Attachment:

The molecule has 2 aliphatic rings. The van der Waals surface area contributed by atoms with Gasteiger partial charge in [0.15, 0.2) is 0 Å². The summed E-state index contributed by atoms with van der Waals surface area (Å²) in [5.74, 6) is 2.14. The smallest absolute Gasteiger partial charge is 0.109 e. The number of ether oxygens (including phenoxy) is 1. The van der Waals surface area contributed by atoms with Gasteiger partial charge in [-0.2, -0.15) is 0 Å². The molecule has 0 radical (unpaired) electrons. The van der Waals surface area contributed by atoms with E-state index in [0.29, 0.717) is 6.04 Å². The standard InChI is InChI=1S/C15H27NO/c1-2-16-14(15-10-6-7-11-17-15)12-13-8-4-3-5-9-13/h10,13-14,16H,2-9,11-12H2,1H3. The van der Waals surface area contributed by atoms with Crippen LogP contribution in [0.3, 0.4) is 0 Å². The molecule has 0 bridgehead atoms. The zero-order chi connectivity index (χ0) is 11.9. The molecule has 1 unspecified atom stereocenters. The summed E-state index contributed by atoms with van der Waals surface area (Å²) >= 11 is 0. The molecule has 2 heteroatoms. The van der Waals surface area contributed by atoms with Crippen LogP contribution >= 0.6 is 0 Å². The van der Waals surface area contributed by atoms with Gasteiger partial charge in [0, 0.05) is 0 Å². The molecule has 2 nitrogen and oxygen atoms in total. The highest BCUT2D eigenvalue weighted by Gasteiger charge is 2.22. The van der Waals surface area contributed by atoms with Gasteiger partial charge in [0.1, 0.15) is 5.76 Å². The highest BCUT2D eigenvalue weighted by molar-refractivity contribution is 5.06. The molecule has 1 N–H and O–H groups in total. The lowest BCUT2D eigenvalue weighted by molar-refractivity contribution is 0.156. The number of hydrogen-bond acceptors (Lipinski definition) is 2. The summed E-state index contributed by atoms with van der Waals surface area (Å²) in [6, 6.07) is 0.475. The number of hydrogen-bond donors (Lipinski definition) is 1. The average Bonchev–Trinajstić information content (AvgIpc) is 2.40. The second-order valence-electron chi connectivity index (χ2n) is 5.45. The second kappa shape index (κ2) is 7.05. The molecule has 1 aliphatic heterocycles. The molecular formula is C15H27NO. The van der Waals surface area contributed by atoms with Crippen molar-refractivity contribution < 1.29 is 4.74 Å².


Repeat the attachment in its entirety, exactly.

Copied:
The molecule has 2 aliphatic rings. The van der Waals surface area contributed by atoms with Gasteiger partial charge in [0.15, 0.2) is 0 Å². The summed E-state index contributed by atoms with van der Waals surface area (Å²) in [5.74, 6) is 2.14. The smallest absolute Gasteiger partial charge is 0.109 e. The number of ether oxygens (including phenoxy) is 1. The van der Waals surface area contributed by atoms with Gasteiger partial charge in [-0.2, -0.15) is 0 Å². The molecule has 0 radical (unpaired) electrons. The van der Waals surface area contributed by atoms with E-state index in [0.29, 0.717) is 6.04 Å². The standard InChI is InChI=1S/C15H27NO/c1-2-16-14(15-10-6-7-11-17-15)12-13-8-4-3-5-9-13/h10,13-14,16H,2-9,11-12H2,1H3. The van der Waals surface area contributed by atoms with Crippen LogP contribution in [0.3, 0.4) is 0 Å². The molecule has 0 bridgehead atoms. The zero-order chi connectivity index (χ0) is 11.9. The molecule has 1 unspecified atom stereocenters. The summed E-state index contributed by atoms with van der Waals surface area (Å²) >= 11 is 0. The molecule has 2 heteroatoms. The van der Waals surface area contributed by atoms with Crippen LogP contribution >= 0.6 is 0 Å². The van der Waals surface area contributed by atoms with Gasteiger partial charge in [0, 0.05) is 0 Å². The molecule has 2 nitrogen and oxygen atoms in total. The highest BCUT2D eigenvalue weighted by Gasteiger charge is 2.22. The van der Waals surface area contributed by atoms with Gasteiger partial charge in [0.1, 0.15) is 5.76 Å². The highest BCUT2D eigenvalue weighted by molar-refractivity contribution is 5.06. The molecule has 1 N–H and O–H groups in total. The lowest BCUT2D eigenvalue weighted by molar-refractivity contribution is 0.156. The number of hydrogen-bond acceptors (Lipinski definition) is 2. The summed E-state index contributed by atoms with van der Waals surface area (Å²) in [6, 6.07) is 0.475. The number of hydrogen-bond donors (Lipinski definition) is 1. The average Bonchev–Trinajstić information content (AvgIpc) is 2.40. The second-order valence-electron chi connectivity index (χ2n) is 5.45. The second kappa shape index (κ2) is 7.05. The molecule has 1 aliphatic heterocycles. The molecular formula is C15H27NO. The van der Waals surface area contributed by atoms with Crippen molar-refractivity contribution < 1.29 is 4.74 Å².